Lastly, men are often subject to stress generated at home. When the woman assumes the role of mother, she is in charge of caregiving and running the household. Thus when the man helps out, he is entering his wife’s domain of primary responsibility. As a result, when he spends time caring for children, the experience is more likely to be that he is helping his wife than taking a joint primary role in parenting.
Since this help usually only offers the mother a short reprieve from her responsibilities, she may unwittingly minimize her husband’s contribution.
For example, a father may help to put the children to bed, make sandwiches for lunch and or give the kids a bath. But his wife is not likely to value that contribution as much as he does because she still feels the weight of her caretaking responsibility. The focus of the work becomes giving the wife/mother a break from her chores as opposed to spending quality time with the kids.
What are some successful strategies for fathers to use to deal with these challenges? As with many aspects of marital relationships, communication is a key to helping resolve stress.
On a basic level, fathers should ask what is most helpful, and mothers should show appreciation for that help, acknowledging that it is helping her and is positive paternal involvement.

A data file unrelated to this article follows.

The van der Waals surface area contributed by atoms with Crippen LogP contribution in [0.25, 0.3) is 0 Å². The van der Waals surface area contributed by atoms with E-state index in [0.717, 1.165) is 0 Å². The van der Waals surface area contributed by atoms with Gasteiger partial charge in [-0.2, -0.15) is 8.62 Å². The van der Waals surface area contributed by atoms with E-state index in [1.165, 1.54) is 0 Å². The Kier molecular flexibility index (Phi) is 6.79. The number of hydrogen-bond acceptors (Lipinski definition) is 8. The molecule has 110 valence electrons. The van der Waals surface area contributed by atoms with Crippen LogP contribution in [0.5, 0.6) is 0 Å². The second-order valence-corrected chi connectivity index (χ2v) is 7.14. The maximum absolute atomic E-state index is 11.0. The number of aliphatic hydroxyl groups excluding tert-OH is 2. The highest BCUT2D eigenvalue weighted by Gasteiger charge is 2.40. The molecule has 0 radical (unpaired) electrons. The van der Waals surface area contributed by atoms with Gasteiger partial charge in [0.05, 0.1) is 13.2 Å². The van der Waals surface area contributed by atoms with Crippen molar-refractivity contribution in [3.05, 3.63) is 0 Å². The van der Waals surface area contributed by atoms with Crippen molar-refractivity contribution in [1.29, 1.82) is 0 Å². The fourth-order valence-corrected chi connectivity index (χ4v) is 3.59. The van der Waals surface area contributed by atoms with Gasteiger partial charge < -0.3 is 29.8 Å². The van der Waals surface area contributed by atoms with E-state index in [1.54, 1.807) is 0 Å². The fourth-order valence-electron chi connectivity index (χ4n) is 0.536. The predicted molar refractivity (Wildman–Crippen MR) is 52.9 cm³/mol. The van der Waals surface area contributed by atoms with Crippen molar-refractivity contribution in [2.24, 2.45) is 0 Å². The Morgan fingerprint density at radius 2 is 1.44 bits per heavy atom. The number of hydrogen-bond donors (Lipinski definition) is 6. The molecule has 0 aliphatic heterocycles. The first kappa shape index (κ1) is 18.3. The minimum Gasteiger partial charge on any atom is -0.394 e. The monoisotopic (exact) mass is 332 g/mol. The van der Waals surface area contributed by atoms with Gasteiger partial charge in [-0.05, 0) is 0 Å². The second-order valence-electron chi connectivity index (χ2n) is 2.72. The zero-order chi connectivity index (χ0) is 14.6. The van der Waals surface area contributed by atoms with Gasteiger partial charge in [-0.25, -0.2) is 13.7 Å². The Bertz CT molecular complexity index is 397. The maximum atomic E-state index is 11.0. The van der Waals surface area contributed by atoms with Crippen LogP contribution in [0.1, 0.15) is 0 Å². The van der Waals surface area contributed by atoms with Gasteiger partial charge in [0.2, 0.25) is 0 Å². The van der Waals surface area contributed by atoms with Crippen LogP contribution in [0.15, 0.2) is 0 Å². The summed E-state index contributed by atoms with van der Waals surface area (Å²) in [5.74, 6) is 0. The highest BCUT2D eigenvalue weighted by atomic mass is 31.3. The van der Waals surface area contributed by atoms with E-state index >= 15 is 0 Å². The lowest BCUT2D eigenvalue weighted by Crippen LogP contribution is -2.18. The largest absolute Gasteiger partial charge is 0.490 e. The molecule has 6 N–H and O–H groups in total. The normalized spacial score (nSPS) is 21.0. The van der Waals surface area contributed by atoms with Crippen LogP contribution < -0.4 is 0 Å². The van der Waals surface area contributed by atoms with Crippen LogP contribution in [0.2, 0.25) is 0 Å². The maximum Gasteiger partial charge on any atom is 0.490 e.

A major challenge for a father is to begin to view his own identity and self-worth as coming as much from family life as it does from accomplishments and success at work. When asked what he does, a father should develop the habit of acknowledging that he sees himself as a father, as well as a lawyer, investment banker or CEO.
I heard a good example of identifying the role of father from a friend of mine. He taught school-age children in South America. and he told me how he got the message across to parents.
He had a child in his class, Ernesto, who was the son of the interior minister of Chile, a man of considerable public stature and political power. To focus the minister on his father role, every time my friend met the minister, he would greet him by saying, “Hi, father of Ernesto.”
The writer is a clinical psychologist and certified life coach, who helps young adult males, adults in transition and business executives achieve positive goals. He has offices in Jerusalem and Tel Aviv.